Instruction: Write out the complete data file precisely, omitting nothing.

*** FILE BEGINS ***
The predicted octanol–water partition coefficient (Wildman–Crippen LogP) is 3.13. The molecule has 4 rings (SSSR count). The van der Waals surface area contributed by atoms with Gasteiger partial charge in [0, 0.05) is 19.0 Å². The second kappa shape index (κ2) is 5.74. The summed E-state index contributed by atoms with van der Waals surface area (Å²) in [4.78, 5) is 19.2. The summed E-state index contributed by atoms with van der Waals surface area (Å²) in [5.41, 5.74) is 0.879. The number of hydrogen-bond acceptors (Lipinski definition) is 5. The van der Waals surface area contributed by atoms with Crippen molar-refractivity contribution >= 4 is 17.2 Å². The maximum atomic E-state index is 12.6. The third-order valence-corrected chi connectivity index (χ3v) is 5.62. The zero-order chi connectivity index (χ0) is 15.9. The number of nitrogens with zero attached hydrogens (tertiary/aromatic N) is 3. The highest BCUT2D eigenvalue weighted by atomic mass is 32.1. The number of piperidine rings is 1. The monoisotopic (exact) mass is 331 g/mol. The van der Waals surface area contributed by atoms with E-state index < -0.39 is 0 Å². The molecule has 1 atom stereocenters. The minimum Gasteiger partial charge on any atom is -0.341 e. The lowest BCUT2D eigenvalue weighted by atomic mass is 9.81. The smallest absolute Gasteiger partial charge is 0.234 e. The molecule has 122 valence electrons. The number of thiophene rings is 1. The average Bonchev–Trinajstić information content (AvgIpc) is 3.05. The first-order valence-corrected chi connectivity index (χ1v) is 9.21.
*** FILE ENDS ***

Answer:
The predicted octanol–water partition coefficient (Wildman–Crippen LogP) is 3.13. The molecule has 4 rings (SSSR count). The van der Waals surface area contributed by atoms with Gasteiger partial charge in [0, 0.05) is 19.0 Å². The second kappa shape index (κ2) is 5.74. The summed E-state index contributed by atoms with van der Waals surface area (Å²) in [4.78, 5) is 19.2. The summed E-state index contributed by atoms with van der Waals surface area (Å²) in [5.41, 5.74) is 0.879. The number of hydrogen-bond acceptors (Lipinski definition) is 5. The van der Waals surface area contributed by atoms with Crippen molar-refractivity contribution >= 4 is 17.2 Å². The maximum atomic E-state index is 12.6. The third-order valence-corrected chi connectivity index (χ3v) is 5.62. The zero-order chi connectivity index (χ0) is 15.9. The number of nitrogens with zero attached hydrogens (tertiary/aromatic N) is 3. The highest BCUT2D eigenvalue weighted by atomic mass is 32.1. The number of piperidine rings is 1. The monoisotopic (exact) mass is 331 g/mol. The van der Waals surface area contributed by atoms with E-state index < -0.39 is 0 Å². The molecule has 1 atom stereocenters. The minimum Gasteiger partial charge on any atom is -0.341 e. The lowest BCUT2D eigenvalue weighted by atomic mass is 9.81. The smallest absolute Gasteiger partial charge is 0.234 e. The molecule has 122 valence electrons. The number of thiophene rings is 1. The average Bonchev–Trinajstić information content (AvgIpc) is 3.05. The first-order valence-corrected chi connectivity index (χ1v) is 9.21.